We take great pride in our proven ability to help kids grow to their fullest potential and to know their greatest strengths. Our slogan, “growing people,” also suggests a more life-long mission in building up individuals and creating a community, a home, to nurture that process. TAF doesn’t end with youth programming; it’s the start of building family foundations and better relationships all throughout life. In fact, our weekend Parents Program brings together the youth and their parents in specially-designed sessions to help them better understand and appreciate each other’s perspectives. The impact is obvious and lasting: Take a look around, and one will find that many who have grown through our programs are now college students, young professionals, and even parents who return year after year to support our mission as counselors, staff, board members, speakers, volunteers, and financial sponsors. As we continue to grow, I have noticed that our programs now serve 1st, 2nd and 3rd generation Asian Americans, including mixed-race children, adoptees, and children of previous campers. This is, I believe, a testament to our success in building a strong foundation in service of the Taiwanese American community for the benefit of the greater society we live in.


What does it mean for you to be Taiwanese American?

I think everyone’s personal journey through identity is different and unique, and recognizing that we own those differences can be empowering. Ask 10 people what it means to be Taiwanese American, and you’ll get 10 different answers. Some will answer from an ethnic or cultural heritage perspective, and others will offer a more political or historical-based response. In reality, the Taiwanese American identity is complex, and not everyone will agree on the answer. With that said, for me personally, I identify as a proud 2nd generation Taiwanese American who recognizes and accepts the diversity of experiences that have shaped our immigrant community. However, because I grew up in the Midwest during a time and place where cultural diversity was lacking, I see my Taiwanese American-ness through the lens of the broader Asian American experience. I can relate to the experiences of my fellow 2nd generation Filipino American, Korean American, and Vietnamese American friends more than I can with people who grew up in Taiwan. As Asian Americans, it is as if we walk a tight-rope between two cultures, and that is where our struggle with identity begins. Being a proud Taiwanese American means coming to terms and finding a comfortable balance with the internalized values that two (sometimes conflicting) cultures bring, and using that knowledge and experience to bridge gaps wherever they may be found. I am so fortunate that my experiences helped me to embrace my unique identity starting at a young age, and I take pride that I can help shape the next generation of young Americans of Taiwanese heritage. As we influence more servant leaders and build a strong community together, I believe that we as Taiwanese Americans have a responsibility in contributing to and enhancing a more inclusive multicultural American society.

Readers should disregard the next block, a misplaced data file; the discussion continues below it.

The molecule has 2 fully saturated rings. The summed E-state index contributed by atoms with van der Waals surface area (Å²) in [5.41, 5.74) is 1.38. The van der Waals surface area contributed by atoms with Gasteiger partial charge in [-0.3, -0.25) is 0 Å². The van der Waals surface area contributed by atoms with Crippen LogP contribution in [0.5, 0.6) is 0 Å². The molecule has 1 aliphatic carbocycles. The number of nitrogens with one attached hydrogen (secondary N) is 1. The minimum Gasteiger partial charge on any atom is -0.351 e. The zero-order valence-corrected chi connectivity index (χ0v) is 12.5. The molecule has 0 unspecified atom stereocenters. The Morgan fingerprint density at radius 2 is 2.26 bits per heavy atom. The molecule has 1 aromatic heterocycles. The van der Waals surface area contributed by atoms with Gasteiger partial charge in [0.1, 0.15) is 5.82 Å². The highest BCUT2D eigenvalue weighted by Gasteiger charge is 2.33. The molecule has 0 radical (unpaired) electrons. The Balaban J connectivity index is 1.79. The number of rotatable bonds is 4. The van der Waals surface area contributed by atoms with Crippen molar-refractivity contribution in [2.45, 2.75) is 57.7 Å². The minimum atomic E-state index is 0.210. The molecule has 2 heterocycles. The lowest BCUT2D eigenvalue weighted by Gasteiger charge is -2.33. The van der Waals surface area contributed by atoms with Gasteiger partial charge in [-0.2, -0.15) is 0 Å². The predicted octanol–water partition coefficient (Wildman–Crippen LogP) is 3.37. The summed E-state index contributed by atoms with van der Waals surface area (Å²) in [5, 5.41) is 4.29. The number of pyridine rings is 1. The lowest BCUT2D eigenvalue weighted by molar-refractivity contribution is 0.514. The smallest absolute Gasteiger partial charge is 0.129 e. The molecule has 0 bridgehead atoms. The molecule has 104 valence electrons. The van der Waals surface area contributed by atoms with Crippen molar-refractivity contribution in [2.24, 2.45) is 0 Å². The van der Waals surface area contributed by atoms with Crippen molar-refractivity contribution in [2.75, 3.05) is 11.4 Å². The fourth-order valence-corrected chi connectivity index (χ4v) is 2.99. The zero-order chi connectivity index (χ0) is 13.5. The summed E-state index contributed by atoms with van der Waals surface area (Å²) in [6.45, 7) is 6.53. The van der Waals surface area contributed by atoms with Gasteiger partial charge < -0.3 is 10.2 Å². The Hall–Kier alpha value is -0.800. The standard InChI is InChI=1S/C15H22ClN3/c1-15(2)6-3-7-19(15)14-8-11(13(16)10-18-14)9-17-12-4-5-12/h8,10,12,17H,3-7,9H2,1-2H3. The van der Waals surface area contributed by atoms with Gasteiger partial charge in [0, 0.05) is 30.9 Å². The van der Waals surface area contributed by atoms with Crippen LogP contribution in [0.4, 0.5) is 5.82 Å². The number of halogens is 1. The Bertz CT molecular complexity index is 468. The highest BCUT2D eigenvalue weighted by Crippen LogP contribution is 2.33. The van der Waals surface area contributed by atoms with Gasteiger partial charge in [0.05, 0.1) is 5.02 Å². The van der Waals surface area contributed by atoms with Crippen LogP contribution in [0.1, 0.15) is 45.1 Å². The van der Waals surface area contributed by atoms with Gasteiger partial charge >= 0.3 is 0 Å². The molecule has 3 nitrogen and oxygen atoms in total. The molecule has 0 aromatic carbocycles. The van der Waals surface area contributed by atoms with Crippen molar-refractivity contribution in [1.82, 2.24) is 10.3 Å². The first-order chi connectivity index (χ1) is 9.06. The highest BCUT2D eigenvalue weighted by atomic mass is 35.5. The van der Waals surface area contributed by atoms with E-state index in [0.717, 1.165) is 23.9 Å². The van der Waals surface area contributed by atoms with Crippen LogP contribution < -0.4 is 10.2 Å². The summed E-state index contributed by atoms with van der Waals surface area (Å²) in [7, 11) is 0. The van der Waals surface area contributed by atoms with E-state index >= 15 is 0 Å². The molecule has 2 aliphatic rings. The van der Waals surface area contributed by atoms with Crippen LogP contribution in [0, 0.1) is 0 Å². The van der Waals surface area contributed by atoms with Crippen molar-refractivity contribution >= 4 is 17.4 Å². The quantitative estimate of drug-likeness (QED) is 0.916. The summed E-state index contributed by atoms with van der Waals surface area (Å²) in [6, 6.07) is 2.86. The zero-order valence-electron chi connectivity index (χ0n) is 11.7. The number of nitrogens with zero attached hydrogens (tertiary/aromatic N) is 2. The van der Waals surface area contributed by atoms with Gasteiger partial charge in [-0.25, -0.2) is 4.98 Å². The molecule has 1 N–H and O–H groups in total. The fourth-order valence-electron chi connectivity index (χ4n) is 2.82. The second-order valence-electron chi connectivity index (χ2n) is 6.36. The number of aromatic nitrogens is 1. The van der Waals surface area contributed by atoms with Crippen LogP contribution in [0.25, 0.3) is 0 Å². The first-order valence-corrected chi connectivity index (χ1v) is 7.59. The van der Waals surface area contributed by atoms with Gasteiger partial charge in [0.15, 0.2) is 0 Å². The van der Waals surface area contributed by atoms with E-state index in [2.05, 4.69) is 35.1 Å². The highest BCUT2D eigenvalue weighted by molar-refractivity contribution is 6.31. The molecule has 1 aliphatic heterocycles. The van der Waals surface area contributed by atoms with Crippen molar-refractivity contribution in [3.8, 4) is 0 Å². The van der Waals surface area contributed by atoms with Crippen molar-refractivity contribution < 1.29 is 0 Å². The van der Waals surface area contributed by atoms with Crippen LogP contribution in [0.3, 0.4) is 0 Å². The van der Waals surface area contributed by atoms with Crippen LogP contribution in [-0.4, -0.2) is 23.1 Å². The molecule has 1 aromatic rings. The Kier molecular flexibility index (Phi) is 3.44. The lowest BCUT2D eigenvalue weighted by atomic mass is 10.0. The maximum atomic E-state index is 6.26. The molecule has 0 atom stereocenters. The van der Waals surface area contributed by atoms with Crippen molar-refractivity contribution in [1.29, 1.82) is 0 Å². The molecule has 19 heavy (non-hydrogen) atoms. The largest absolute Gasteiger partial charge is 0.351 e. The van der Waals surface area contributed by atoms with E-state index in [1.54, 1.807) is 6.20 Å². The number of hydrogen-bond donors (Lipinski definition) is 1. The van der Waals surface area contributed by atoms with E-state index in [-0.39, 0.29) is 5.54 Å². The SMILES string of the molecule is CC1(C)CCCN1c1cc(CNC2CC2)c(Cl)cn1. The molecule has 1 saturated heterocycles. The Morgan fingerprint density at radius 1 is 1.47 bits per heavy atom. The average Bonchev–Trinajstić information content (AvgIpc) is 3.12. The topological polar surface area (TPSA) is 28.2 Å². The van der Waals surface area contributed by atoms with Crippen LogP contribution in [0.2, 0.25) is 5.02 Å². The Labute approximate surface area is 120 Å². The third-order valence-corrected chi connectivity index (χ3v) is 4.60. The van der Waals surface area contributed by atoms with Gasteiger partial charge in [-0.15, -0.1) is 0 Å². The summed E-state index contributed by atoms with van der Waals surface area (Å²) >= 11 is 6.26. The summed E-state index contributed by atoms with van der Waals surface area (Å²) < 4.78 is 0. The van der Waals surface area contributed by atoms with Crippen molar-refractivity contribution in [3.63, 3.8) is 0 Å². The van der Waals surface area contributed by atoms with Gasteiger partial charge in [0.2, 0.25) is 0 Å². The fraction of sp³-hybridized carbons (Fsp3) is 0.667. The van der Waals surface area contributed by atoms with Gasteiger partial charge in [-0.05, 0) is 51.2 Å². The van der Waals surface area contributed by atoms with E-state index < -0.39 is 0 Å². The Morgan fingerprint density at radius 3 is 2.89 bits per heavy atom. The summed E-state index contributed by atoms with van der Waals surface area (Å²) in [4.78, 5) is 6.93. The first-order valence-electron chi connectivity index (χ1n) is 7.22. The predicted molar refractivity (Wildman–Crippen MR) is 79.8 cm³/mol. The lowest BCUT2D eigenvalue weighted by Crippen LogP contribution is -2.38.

Well said, Ho Chie!